Anyway – I will completely admit that I have done a once-over on someone who is dressed to the hilt with expensive shoes, bag, and jewelry getting out a fs card. I always chastise myself for doing so as I don’t ever want to judge anyone! I would never, ever say anything to anyone and I always feel guilty for the thoughts that pop into my head.

    I feel like a terrible person for admitting that! It has only happened a couple of times and I do tell myself that maybe they had money and bought those things before hard times hit. Maybe they have family who gifts them nice things.

    But I wanted to thank you for this post, as it opened my eyes to what I have done in the past and how I intend never to do it in the future!



    Thanks for saying hi:)! Don’t be a stranger. I’m sure it IS hard not to assume things and I know that there truly are abuses. We had nice things (still do) that we purchased when our life was “normal”. I think a lot of people thought we couldn’t possibly be “poor” when we had those things.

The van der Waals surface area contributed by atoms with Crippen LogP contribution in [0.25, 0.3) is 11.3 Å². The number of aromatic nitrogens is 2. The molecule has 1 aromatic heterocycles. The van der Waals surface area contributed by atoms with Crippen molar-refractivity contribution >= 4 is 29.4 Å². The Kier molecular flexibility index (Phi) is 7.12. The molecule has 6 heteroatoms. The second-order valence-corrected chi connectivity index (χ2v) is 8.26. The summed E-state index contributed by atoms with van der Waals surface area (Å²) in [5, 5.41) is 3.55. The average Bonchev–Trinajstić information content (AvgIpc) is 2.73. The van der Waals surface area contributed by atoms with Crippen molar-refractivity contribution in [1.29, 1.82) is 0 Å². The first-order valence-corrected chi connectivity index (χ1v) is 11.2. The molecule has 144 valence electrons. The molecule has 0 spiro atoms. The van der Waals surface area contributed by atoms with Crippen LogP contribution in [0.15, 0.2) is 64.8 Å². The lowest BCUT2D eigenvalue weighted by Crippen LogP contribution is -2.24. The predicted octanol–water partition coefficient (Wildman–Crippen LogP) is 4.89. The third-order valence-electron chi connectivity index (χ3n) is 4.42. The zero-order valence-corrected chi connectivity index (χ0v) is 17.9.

Now, if I were buying them right then and saying I was broke….well;) that’s another story!

  9. PrayerSister

    Oh so much I could say — if you want a lobster for a treat & use your food stamps on it, go for it! you deserve something special for all of the effort & sacrifice.
    I get so worked up! you don’t have to answer to anyone, not to the person who quirks their eyebrow, or to the person who eyes your birks — ignore them & enjoy WOF

    …except I don’t like lobster….;0

  10. Jenny

    AMEN! I think if I said much more I’d get myself in trouble. 😉

  11. Laudable Linkage « Stray Thoughts

    […] “Poor People.” Lizzie shares several thoughtless and insensitive remarks people tend to make about “the poor.” […]